Really going out on a limb here, I know. But can you blame me? Fields (41 TD, 3 INT in 2019) is likely to go in the top 3 of the NFL Draft and has so many weapons at his disposal. Any time the Buckeyes offense leaves the field without a touchdown will be a massive victory for the defense. This is also a sentimental pick, as Fields played a big role in the Big Ten reversing its decision to postpone the season until the spring by leading a petition to bring back fall football. It would have really been a shame if we only got to watch Fields play 1 year in an Ohio State uniform — and come to think of it, 1 year as a college starter. The No. 2 overall recruit in the Class of 2018 has big things ahead in the NFL, but it’s going to be fun to see what he does in his final season.

Defensive player of the year: Jack Sanborn, Wisconsin

This spot would’ve gone to Micah Parsons, but he opted to leave early for the NFL. Sanborn is a fine candidate, though, for several reasons. For one, the linebacker projects to be the best defensive player on the best defense in the conference. He should also have the numbers to back it up. He led the Badgers in tackles (80) and interceptions (3) last season and could potentially see those numbers increase without linebackers Zack Baun and Chris Orr (24 combined sacks). He stepped up in big moments, too, like this interception of Justin Herbert in the Rose Bowl.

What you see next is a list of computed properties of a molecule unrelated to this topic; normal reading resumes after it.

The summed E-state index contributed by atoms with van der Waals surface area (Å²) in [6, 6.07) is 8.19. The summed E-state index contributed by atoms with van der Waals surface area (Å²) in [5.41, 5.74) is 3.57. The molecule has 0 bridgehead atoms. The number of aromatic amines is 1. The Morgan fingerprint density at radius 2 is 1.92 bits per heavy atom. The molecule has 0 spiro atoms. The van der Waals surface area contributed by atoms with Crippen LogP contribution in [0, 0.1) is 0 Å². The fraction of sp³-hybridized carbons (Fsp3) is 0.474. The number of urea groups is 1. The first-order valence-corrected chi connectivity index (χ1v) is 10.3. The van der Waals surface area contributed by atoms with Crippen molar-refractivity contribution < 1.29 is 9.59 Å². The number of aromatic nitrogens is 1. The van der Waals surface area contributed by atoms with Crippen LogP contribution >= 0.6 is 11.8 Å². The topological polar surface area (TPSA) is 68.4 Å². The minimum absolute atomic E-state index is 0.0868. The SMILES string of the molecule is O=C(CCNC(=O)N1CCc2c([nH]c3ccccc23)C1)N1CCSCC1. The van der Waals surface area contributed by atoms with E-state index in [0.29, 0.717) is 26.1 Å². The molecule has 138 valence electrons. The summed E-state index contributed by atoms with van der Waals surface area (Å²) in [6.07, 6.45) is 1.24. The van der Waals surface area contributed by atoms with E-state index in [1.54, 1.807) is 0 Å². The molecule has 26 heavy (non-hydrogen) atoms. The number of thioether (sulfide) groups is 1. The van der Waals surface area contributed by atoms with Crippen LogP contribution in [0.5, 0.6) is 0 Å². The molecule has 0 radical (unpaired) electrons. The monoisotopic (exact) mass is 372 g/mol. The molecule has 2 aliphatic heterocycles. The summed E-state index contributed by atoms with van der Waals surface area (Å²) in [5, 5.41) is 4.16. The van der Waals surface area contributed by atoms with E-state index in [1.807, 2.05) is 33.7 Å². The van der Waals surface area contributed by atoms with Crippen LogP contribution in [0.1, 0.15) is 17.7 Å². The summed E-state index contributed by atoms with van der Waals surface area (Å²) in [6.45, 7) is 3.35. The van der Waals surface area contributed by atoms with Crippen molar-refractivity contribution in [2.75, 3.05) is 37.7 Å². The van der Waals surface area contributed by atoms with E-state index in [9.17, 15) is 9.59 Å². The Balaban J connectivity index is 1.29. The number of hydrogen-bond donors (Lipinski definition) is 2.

Breakout player, offense: Joe Milton, Michigan

The three best candidates are all first-time starting QBs on contenders: Milton, Wisconsin’s Graham Mertz and Iowa’s Spencer Petras. I’m going with Milton for a few reasons. He’s got the advantage on Mertz in age and he’s got the advantage on Petras in recruiting pedigree (Milton was the No. 9 pro-style QB in 2018, Petras was No. 19). Additionally, Milton actually won a legit QB competition as Dylan McCaffrey seemed likely to win the job, but he decided to enter the transfer portal, indicating that Milton must have performed well enough to be the surefire starter. That means something. We don’t know how ready Mertz is to lead the Badgers, but they don’t have a choice after Jack Coan sustained a foot injury. Petras didn’t have a close competition with Alex Padilla and was the presumed starter after Nate Stanley graduated.

Milton is an exciting prospect because of his effortless arm strength.

While it’s Milton’s arm that has everyone excited, he’s also plenty capable of making plays with his legs.

Breakout player, defense: Jayson Oweh, Penn State